“Some taxpayers close their eyes, some stop their ears, some shut their mouths, but all pay through the nose.” – Evan Esar, American Humorist
Thanksgiving marks the home stretch for the remainder of the year. Turkey, football, and family make way for Christmas, New Year’s, and (gulp) tax season. With a little tidying up, we can take the low hanging fruit and boost our after-tax returns, setting aside any worldly insights about what the market is going to do next.
This has become a widely adopted practice to reduce capital gains in taxable investment accounts. We simply sell a holding with an unrealized loss prior to year-end, thus reducing our capital gain liability. For example, if we had a loss in General Motors, we could sell the stock and buy Ford. The loss is realized and we reduce our capital gains tax while staying fully invested. Unfortunately, Orion Advisors estimates there are billions of dollars in unrealized losses across their client base, which often remain unrealized—even when there are clear tax-loss harvesting opportunities. If you’re a do-it-yourself investor or working with an advisor that fails to capture unrealized losses at year-end, you’re lighting money on fire.
The 1099 Tells All
Last year we told mutual fund owners to check their 1099s for tax drag. 2018 was a nasty year for unsuspecting mutual fund owners getting saddled with outsized capital gains. We had a client that owned a legacy position in a mutual fund with low cost basis (large unrealized gain). The fund manager paid out a huge capital gain which adversely affected their eligibility for a healthcare credit. Remember, even if you don’t do any selling of a mutual fund, you can still get hit with a capital gains distribution at the end of the year.
Source: Morningstar, Bloomberg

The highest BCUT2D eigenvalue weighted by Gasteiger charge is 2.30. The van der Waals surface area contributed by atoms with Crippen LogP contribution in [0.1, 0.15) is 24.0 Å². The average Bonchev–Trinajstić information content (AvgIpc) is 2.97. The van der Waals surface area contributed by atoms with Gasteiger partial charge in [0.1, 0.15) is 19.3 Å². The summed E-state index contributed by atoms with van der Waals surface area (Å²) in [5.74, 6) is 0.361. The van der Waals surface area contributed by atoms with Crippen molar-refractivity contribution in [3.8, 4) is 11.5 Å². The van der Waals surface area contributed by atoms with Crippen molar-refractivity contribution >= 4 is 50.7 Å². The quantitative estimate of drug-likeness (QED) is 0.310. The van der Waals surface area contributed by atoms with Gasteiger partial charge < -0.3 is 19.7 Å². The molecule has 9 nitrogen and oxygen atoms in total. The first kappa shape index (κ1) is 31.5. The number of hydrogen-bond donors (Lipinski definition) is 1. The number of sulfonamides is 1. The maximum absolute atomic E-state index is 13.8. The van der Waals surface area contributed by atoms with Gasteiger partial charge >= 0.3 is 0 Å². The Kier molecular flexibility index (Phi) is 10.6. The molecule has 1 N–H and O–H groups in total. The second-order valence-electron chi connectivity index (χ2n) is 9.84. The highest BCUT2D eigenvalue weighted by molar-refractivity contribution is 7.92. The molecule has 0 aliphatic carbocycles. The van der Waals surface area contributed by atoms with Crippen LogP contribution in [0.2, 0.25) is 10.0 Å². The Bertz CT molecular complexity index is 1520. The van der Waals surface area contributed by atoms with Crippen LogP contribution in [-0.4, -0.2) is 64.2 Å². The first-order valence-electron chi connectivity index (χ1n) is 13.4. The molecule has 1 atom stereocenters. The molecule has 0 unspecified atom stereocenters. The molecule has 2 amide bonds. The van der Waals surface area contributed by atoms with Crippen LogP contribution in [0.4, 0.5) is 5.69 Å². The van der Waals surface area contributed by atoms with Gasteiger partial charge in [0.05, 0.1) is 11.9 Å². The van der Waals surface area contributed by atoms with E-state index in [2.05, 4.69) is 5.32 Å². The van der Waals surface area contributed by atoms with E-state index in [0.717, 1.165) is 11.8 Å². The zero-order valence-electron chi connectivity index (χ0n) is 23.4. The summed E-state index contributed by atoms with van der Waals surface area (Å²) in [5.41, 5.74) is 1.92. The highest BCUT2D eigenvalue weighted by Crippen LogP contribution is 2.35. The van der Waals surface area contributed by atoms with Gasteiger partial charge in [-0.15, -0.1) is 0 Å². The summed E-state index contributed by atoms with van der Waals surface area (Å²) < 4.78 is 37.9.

The above graph shows capital gains distributions by fund structure. The blue bars represent mutual funds. The orange bars represent exchange-traded funds (ETFs). Year after year, ETFs are much more tax-efficient than mutual funds (they also have much lower annual expenses). If you own a mutual fund in a taxable account in 2019, you’re doing it wrong.
For investors with a mix of account types i.e. Taxable, Roth, Traditional IRA, be mindful of where you own certain types of assets. For example, targeting a dividend paying stock strategy is fine, but doing it in a taxable account is sub-optimal (there’s no way to shelter dividend income from taxes outside of a retirement account). In our experience, asset location and tax-efficient investing is a lay-up that many investors miss (even those who work with a professional advisor). For more check out, How Much is Your Asset Location Costing You?
The above example shows an investor with an inefficient asset location. The optimized asset location (simply moving tax-inefficient assets to a IRA and vice versa) on the right produces tax alpha of 0.74% per year, or $130,465 over a 10-year period (assuming a $1,000,000 portfolio)! This exercise takes five minutes to run, but can have a major impact on your after-tax returns.
On behalf of Pure Portfolios, have a wonderful Thanksgiving holiday!